Pickwick remained Dickens' best-loved novel for decades, and its pure inventive energy was never quite matched again by its author. For many modern readers, however, Pickwick's wandering childlike wonder can be infantile, rambling, irrelevant, and almost impossible to relate to anymore. While begun at the birth of the Victorian era, Pickwick is actually located in the Regency period - the time of John and Elizabeth Dickens' courtship and the birth of Charles Dickens himself. The modern reader may do well to locate Pickwick in a world before their own existence - when their parents had only just met perhaps or were themselves only kids - since Pickwick represents a pre-natal world, being itself the precursor of all Dickens' children yet to be born. For, although nascent, in Pickwick is the germ of a core Dickensian theme, namely: Society constrains, confines, incarcerates creation, the life force, the child. The author - whose life's work championed the child in children who were in actuality little adults - begins his career with a risible old man who is nothing if not in his heart and soul no more than a child. If modernity can find nothing of itself in this, perhaps it can find itself in this inability to find itself. Or, in other words, through the way freedom and value and a sense of self is only found through the loss of these things – the paradox of striving for and attaining all that is unquestionably not foolish.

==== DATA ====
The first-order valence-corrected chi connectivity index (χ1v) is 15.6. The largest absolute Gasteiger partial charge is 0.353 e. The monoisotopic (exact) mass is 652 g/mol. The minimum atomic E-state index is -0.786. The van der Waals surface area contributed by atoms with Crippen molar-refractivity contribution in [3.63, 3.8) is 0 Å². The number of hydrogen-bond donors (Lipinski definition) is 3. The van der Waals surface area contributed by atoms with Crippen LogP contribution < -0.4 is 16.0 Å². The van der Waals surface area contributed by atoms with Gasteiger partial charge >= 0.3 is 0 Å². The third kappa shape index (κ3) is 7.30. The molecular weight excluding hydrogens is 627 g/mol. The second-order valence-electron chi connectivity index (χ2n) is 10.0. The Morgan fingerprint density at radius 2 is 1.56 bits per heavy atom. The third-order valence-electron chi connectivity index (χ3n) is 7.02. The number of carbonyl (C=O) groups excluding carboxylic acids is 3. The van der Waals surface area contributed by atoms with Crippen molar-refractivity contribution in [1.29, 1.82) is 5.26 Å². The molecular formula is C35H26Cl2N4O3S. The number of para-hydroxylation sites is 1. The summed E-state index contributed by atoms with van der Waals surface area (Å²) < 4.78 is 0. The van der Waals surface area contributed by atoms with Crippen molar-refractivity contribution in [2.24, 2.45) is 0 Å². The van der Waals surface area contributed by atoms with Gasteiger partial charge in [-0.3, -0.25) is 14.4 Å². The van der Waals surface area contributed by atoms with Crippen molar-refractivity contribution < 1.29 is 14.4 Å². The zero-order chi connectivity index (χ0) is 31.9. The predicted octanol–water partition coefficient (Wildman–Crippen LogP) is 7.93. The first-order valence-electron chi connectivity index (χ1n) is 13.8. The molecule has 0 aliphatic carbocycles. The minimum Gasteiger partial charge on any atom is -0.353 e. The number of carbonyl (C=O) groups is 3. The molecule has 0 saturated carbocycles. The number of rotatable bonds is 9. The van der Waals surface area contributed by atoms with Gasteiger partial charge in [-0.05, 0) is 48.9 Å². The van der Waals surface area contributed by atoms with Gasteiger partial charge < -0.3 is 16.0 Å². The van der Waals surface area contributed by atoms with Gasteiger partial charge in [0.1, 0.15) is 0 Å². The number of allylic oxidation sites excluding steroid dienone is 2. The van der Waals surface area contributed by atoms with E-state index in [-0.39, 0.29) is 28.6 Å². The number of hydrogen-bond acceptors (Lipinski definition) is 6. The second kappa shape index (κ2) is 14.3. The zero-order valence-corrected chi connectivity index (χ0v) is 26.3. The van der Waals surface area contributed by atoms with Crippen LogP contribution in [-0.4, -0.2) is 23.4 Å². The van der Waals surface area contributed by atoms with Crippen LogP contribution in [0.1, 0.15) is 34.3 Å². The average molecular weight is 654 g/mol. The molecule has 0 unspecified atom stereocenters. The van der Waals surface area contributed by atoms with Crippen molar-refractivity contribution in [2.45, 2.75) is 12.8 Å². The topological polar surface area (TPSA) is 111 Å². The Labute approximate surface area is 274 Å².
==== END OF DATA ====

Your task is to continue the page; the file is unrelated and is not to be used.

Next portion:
According to the poet Auden, Pickwick was a retelling of the mythical Fall of Man. Pickwick, the man, is the word made fleshy - the embodiment of consciousness itself which is, in the end, the essence of Original Sin. Facts, property, money – these are just words and words will never free humanity of them. Similarly, Pickwick as a novel is neither good nor bad – it is free from such encumbrances since it's not really a novel to begin with. Charles Dickens, a genius of language, in the very midst of his transcendent celebration of self-revelation, nevertheless chooses to place his two surrogate selves in chains. No doubt he did them this wrong for his own just reasons, but also it turns out so that, in Sam Pickwick and Sam Weller locked away in Fleet prison, the otherwise too busy modern reader might see themselves. As Dickens' Pickwick quickens, these restraints and limitations, which begin here and last a lifetime, actually lead away from old-fashioned modernity toward the fulfilment of a promise made in childhood, namely: timelessness.